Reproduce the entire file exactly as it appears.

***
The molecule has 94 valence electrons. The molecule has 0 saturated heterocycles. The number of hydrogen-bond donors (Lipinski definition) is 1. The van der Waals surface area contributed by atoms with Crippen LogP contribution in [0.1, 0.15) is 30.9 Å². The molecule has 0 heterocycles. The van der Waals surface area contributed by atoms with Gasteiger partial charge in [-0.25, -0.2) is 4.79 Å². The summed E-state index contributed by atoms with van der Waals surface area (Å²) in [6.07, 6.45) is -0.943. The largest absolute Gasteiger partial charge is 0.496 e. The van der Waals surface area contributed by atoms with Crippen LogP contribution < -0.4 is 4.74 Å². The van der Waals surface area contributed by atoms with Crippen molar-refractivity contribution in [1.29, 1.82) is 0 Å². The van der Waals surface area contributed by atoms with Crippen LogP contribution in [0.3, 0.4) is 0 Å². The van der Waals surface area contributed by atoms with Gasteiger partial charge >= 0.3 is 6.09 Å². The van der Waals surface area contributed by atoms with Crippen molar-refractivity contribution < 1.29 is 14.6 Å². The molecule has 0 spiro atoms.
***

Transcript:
The molecule has 94 valence electrons. The molecule has 0 saturated heterocycles. The number of hydrogen-bond donors (Lipinski definition) is 1. The van der Waals surface area contributed by atoms with Crippen LogP contribution in [0.1, 0.15) is 30.9 Å². The molecule has 0 heterocycles. The van der Waals surface area contributed by atoms with Gasteiger partial charge in [-0.25, -0.2) is 4.79 Å². The summed E-state index contributed by atoms with van der Waals surface area (Å²) in [6.07, 6.45) is -0.943. The largest absolute Gasteiger partial charge is 0.496 e. The van der Waals surface area contributed by atoms with Crippen LogP contribution < -0.4 is 4.74 Å². The van der Waals surface area contributed by atoms with Crippen molar-refractivity contribution in [1.29, 1.82) is 0 Å². The van der Waals surface area contributed by atoms with Crippen LogP contribution in [0.3, 0.4) is 0 Å². The van der Waals surface area contributed by atoms with Gasteiger partial charge >= 0.3 is 6.09 Å². The van der Waals surface area contributed by atoms with Crippen molar-refractivity contribution < 1.29 is 14.6 Å². The molecule has 0 spiro atoms.